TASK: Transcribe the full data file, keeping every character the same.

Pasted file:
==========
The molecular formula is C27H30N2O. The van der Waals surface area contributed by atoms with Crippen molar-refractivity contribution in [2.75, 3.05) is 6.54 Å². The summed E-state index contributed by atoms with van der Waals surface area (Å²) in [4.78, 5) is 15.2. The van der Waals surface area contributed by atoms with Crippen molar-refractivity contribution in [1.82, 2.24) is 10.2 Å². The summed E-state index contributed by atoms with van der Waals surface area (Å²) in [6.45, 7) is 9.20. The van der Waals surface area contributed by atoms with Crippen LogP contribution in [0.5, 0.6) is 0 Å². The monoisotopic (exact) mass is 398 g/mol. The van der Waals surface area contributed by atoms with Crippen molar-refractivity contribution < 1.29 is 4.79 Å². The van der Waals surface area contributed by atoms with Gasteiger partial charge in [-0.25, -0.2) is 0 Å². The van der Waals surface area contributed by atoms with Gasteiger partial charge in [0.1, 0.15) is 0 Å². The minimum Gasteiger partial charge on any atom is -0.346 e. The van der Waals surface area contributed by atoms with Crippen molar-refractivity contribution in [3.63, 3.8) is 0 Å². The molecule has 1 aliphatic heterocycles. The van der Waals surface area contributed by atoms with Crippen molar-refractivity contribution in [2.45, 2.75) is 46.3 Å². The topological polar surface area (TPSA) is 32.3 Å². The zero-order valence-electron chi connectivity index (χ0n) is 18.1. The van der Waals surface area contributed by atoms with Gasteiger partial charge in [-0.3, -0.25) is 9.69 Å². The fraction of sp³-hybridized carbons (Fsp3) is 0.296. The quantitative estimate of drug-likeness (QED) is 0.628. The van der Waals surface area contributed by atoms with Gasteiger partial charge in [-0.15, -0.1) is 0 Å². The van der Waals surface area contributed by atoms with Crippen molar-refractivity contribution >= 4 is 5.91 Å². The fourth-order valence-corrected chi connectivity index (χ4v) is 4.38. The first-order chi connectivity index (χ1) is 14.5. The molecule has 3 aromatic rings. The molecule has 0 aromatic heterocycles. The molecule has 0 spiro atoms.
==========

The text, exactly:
The molecular formula is C27H30N2O. The van der Waals surface area contributed by atoms with Crippen molar-refractivity contribution in [2.75, 3.05) is 6.54 Å². The summed E-state index contributed by atoms with van der Waals surface area (Å²) in [4.78, 5) is 15.2. The van der Waals surface area contributed by atoms with Crippen molar-refractivity contribution in [1.82, 2.24) is 10.2 Å². The summed E-state index contributed by atoms with van der Waals surface area (Å²) in [6.45, 7) is 9.20. The van der Waals surface area contributed by atoms with Crippen LogP contribution in [0.5, 0.6) is 0 Å². The monoisotopic (exact) mass is 398 g/mol. The van der Waals surface area contributed by atoms with Crippen molar-refractivity contribution < 1.29 is 4.79 Å². The van der Waals surface area contributed by atoms with Gasteiger partial charge in [-0.25, -0.2) is 0 Å². The van der Waals surface area contributed by atoms with Gasteiger partial charge in [0.1, 0.15) is 0 Å². The minimum Gasteiger partial charge on any atom is -0.346 e. The van der Waals surface area contributed by atoms with Crippen molar-refractivity contribution in [3.63, 3.8) is 0 Å². The molecule has 1 aliphatic heterocycles. The van der Waals surface area contributed by atoms with Crippen molar-refractivity contribution in [2.45, 2.75) is 46.3 Å². The topological polar surface area (TPSA) is 32.3 Å². The zero-order valence-electron chi connectivity index (χ0n) is 18.1. The van der Waals surface area contributed by atoms with Gasteiger partial charge in [-0.3, -0.25) is 9.69 Å². The fraction of sp³-hybridized carbons (Fsp3) is 0.296. The quantitative estimate of drug-likeness (QED) is 0.628. The van der Waals surface area contributed by atoms with Gasteiger partial charge in [-0.15, -0.1) is 0 Å². The van der Waals surface area contributed by atoms with Crippen molar-refractivity contribution >= 4 is 5.91 Å². The fourth-order valence-corrected chi connectivity index (χ4v) is 4.38. The first-order chi connectivity index (χ1) is 14.5. The molecule has 3 aromatic rings. The molecule has 0 aromatic heterocycles. The molecule has 0 spiro atoms.